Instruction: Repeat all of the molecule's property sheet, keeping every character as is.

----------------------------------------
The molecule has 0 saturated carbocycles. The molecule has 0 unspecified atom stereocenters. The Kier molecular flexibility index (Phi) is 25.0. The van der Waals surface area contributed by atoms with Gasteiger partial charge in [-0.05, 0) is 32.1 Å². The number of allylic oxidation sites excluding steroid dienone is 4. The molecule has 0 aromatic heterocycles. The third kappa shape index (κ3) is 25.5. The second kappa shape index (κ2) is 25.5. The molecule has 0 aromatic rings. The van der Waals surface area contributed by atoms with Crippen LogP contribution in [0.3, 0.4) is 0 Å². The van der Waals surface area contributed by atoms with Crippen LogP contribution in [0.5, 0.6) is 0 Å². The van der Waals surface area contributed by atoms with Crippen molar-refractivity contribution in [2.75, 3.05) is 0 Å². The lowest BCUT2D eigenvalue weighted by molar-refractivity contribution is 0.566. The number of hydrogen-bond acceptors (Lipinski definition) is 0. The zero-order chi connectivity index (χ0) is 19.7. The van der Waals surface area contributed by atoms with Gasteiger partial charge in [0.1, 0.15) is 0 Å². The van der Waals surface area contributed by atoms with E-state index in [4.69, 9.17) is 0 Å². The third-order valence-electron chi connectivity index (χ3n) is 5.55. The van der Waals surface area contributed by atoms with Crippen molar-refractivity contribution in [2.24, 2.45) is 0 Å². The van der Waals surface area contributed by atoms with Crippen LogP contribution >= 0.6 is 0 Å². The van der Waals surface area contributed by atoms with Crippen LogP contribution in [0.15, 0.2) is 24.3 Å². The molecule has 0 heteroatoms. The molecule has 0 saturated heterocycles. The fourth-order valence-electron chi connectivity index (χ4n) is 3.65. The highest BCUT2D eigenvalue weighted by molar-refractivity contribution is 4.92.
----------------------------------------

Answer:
The molecule has 0 saturated carbocycles. The molecule has 0 unspecified atom stereocenters. The Kier molecular flexibility index (Phi) is 25.0. The van der Waals surface area contributed by atoms with Gasteiger partial charge in [-0.05, 0) is 32.1 Å². The number of allylic oxidation sites excluding steroid dienone is 4. The molecule has 0 aromatic heterocycles. The third kappa shape index (κ3) is 25.5. The second kappa shape index (κ2) is 25.5. The molecule has 0 aromatic rings. The van der Waals surface area contributed by atoms with Crippen LogP contribution in [0.3, 0.4) is 0 Å². The van der Waals surface area contributed by atoms with Crippen LogP contribution in [0.5, 0.6) is 0 Å². The van der Waals surface area contributed by atoms with Crippen molar-refractivity contribution in [2.75, 3.05) is 0 Å². The lowest BCUT2D eigenvalue weighted by molar-refractivity contribution is 0.566. The number of hydrogen-bond acceptors (Lipinski definition) is 0. The zero-order chi connectivity index (χ0) is 19.7. The van der Waals surface area contributed by atoms with Gasteiger partial charge in [0.1, 0.15) is 0 Å². The van der Waals surface area contributed by atoms with E-state index in [4.69, 9.17) is 0 Å². The third-order valence-electron chi connectivity index (χ3n) is 5.55. The van der Waals surface area contributed by atoms with Crippen molar-refractivity contribution in [2.24, 2.45) is 0 Å². The van der Waals surface area contributed by atoms with Crippen LogP contribution >= 0.6 is 0 Å². The van der Waals surface area contributed by atoms with Crippen LogP contribution in [0.15, 0.2) is 24.3 Å². The molecule has 0 heteroatoms. The molecule has 0 saturated heterocycles. The fourth-order valence-electron chi connectivity index (χ4n) is 3.65. The highest BCUT2D eigenvalue weighted by molar-refractivity contribution is 4.92.